Filing for Chapter 7, 11, or 13 bankruptcy triggers an injunction called “automatic stay.” It essentially protects debtors from persistent collection efforts from creditors and other collection agencies. Once an automatic stay is in effect, all debt collection efforts must stop at once. If you filed for bankruptcy, it means that creditors may no longer:
- Contact you through phone call and correspondence.
- File a lawsuit to collect on what you owe.
- Maintain a collection lawsuit.
- Pursue wage garnishment.
- File a lien.
The automatic stay is one of the main motivators to file for bankruptcy. It gives a debtor considerable relief from anxiety and a chance to regroup and organize his or her financial affairs. Of course, there’s also the longed-for fresh start after getting to the debt discharge part of the bankruptcy process.
Many debtors face the threat of foreclosure, disconnection of basic services like utilities, and job loss because of wage garnishment. Having an automatic stay in place can prevent utility disconnection for 20 days, as well as stop wage garnishment, provided that it’s not for a high priority debt such as alimony or child support. It can also temporarily halt foreclosure or eviction proceedings, although if your landlord has already secured judgment of possession, it would already be too late even with an automatic stay. Also, if your landlord has officially accused you of endangering the property or being involved in controlled substance use, the automatic stay may be lifted.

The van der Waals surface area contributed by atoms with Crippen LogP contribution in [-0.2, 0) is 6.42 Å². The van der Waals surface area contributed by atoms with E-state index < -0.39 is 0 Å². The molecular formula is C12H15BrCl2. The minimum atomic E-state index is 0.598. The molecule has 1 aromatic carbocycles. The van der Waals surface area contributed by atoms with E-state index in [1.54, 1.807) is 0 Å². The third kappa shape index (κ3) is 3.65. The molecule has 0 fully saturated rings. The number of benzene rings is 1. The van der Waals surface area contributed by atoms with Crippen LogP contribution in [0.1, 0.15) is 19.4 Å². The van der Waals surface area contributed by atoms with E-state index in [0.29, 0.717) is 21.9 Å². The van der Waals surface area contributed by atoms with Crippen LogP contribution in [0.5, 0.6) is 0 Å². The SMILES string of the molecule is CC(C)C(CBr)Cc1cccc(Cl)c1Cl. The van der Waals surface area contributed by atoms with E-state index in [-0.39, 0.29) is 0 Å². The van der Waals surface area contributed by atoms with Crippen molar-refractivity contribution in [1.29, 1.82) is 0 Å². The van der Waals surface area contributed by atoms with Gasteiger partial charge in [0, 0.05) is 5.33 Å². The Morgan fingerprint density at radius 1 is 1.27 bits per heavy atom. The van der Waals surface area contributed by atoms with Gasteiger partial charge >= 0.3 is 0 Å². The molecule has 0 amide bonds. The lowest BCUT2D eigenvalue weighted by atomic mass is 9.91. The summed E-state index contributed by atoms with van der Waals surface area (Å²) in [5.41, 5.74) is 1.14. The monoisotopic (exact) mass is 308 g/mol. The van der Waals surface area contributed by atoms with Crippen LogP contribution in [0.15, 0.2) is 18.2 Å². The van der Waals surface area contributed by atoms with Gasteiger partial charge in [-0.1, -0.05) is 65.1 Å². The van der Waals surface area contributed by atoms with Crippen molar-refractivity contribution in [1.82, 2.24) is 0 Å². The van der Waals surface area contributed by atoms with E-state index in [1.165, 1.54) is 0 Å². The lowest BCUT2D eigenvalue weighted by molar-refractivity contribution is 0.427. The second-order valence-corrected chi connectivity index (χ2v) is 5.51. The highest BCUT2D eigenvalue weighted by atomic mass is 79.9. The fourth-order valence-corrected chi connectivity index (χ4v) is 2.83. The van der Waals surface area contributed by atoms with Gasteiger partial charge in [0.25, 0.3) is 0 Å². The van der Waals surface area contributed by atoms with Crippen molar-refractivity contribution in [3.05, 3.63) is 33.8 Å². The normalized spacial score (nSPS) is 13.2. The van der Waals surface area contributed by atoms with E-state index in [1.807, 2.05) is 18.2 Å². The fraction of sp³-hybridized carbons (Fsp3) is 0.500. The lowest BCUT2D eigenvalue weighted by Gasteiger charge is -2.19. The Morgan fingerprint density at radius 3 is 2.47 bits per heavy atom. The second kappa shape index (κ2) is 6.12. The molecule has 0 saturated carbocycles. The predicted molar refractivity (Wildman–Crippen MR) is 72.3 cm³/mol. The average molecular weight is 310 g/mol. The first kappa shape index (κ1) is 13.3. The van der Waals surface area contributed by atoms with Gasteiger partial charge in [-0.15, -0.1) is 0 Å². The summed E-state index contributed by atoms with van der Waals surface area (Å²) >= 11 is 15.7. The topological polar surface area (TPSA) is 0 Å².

Although both Bankruptcy Chapter 7 and Chapter 13 have an automatic stay, Chapter 13’s provide better protection if you’re facing foreclosure. It offers more tools for you to be able to keep your home. With a Chapter 7 bankruptcy, a creditor may proceed with the foreclosure if you don’t have an official debt repayment plan or a formal agreement in place.
Unaffected by the Automatic Stay
There are some circumstances in which the automatic stay does not apply. Certain debts simply aren’t dischargeable. If you’re filing for bankruptcy, it’s important to find out which actions and proceedings are not affected by it. Here are some instances:
The automatic stay will not protect you from any lawsuit against you related to establishing, modifying, or collecting child support or alimony.
It cannot prevent the IRS from demanding a tax return and auditing you even if the automatic stay can prevent it from issuing a tax lien or seizing your property.
It will not completely stop criminal proceedings, even in cases involving debt issues. What will happen is that the debt repayment part of the case will simply be separated from the criminal part.
It doesn’t relieve you of repaying loans from many job-related pensions. If they remain unpaid, you may have money withheld from your paycheck despite the automatic stay
Getting the Automatic Stay Lifted
A creditor may file a motion to remove the automatic stay. It’s possible for the landlord to go to court and ask to lift the stay in cases involving tenants who file for bankruptcy just as they are about to be evicted for not paying rent, and they are unable to pay the arrears or rent when it is due. It’s the same for secured creditors. They may ask the bankruptcy court to remove the stay if the debtor filed for bankruptcy just as they were going to repossess collateral because of the debtor’s failure to make loan payments over some time.
Wondering about Bankruptcy Protection? Contact an Oregon Bankruptcy Attorney Today!
If you want to verify what benefits you can get from a bankruptcy filing and just what kind of protection it will give you as a debtor, consult a bankruptcy lawyer right away. For advice and guidance on serious financial problems in Oregon, call us at Northwest Debt Relief Law Firm and speak with one of our bankruptcy attorneys.